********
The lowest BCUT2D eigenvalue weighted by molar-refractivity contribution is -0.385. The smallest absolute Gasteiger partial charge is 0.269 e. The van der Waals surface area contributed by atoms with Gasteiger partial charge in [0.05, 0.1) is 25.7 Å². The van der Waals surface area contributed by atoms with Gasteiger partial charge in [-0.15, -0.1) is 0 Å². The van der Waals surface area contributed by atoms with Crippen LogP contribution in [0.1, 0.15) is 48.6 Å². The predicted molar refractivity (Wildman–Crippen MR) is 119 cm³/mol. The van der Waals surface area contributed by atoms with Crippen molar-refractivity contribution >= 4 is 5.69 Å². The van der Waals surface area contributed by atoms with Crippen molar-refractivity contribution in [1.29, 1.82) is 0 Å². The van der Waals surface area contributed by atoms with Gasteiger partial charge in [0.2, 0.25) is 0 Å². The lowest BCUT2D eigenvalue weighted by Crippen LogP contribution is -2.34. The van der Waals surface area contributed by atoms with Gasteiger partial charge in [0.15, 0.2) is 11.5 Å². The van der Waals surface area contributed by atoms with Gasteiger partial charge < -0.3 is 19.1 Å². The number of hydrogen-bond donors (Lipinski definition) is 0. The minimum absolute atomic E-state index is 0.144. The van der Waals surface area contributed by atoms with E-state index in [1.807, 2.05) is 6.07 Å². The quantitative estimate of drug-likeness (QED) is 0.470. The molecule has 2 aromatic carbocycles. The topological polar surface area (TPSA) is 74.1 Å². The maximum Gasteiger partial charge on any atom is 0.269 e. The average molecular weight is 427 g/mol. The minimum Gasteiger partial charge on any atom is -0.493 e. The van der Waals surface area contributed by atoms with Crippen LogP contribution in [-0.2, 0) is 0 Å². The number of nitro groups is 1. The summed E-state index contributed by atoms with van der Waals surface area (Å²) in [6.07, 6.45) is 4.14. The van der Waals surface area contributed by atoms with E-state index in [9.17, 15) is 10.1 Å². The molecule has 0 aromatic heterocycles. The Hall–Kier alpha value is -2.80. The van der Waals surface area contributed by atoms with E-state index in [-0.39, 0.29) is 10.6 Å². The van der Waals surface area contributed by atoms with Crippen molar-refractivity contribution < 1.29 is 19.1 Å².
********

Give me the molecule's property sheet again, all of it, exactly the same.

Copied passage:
The lowest BCUT2D eigenvalue weighted by molar-refractivity contribution is -0.385. The smallest absolute Gasteiger partial charge is 0.269 e. The van der Waals surface area contributed by atoms with Gasteiger partial charge in [0.05, 0.1) is 25.7 Å². The van der Waals surface area contributed by atoms with Gasteiger partial charge in [-0.15, -0.1) is 0 Å². The van der Waals surface area contributed by atoms with Crippen LogP contribution in [0.1, 0.15) is 48.6 Å². The predicted molar refractivity (Wildman–Crippen MR) is 119 cm³/mol. The van der Waals surface area contributed by atoms with Crippen molar-refractivity contribution >= 4 is 5.69 Å². The van der Waals surface area contributed by atoms with Crippen molar-refractivity contribution in [1.29, 1.82) is 0 Å². The van der Waals surface area contributed by atoms with Gasteiger partial charge in [0.2, 0.25) is 0 Å². The lowest BCUT2D eigenvalue weighted by Crippen LogP contribution is -2.34. The van der Waals surface area contributed by atoms with Gasteiger partial charge in [0.15, 0.2) is 11.5 Å². The van der Waals surface area contributed by atoms with Gasteiger partial charge < -0.3 is 19.1 Å². The number of hydrogen-bond donors (Lipinski definition) is 0. The minimum absolute atomic E-state index is 0.144. The van der Waals surface area contributed by atoms with E-state index in [1.807, 2.05) is 6.07 Å². The quantitative estimate of drug-likeness (QED) is 0.470. The molecule has 2 aromatic carbocycles. The topological polar surface area (TPSA) is 74.1 Å². The maximum Gasteiger partial charge on any atom is 0.269 e. The average molecular weight is 427 g/mol. The minimum Gasteiger partial charge on any atom is -0.493 e. The van der Waals surface area contributed by atoms with Crippen LogP contribution in [-0.2, 0) is 0 Å². The number of nitro groups is 1. The summed E-state index contributed by atoms with van der Waals surface area (Å²) in [6.07, 6.45) is 4.14. The van der Waals surface area contributed by atoms with E-state index in [9.17, 15) is 10.1 Å². The molecule has 0 aromatic heterocycles. The Hall–Kier alpha value is -2.80. The van der Waals surface area contributed by atoms with E-state index in [-0.39, 0.29) is 10.6 Å². The van der Waals surface area contributed by atoms with Crippen molar-refractivity contribution < 1.29 is 19.1 Å².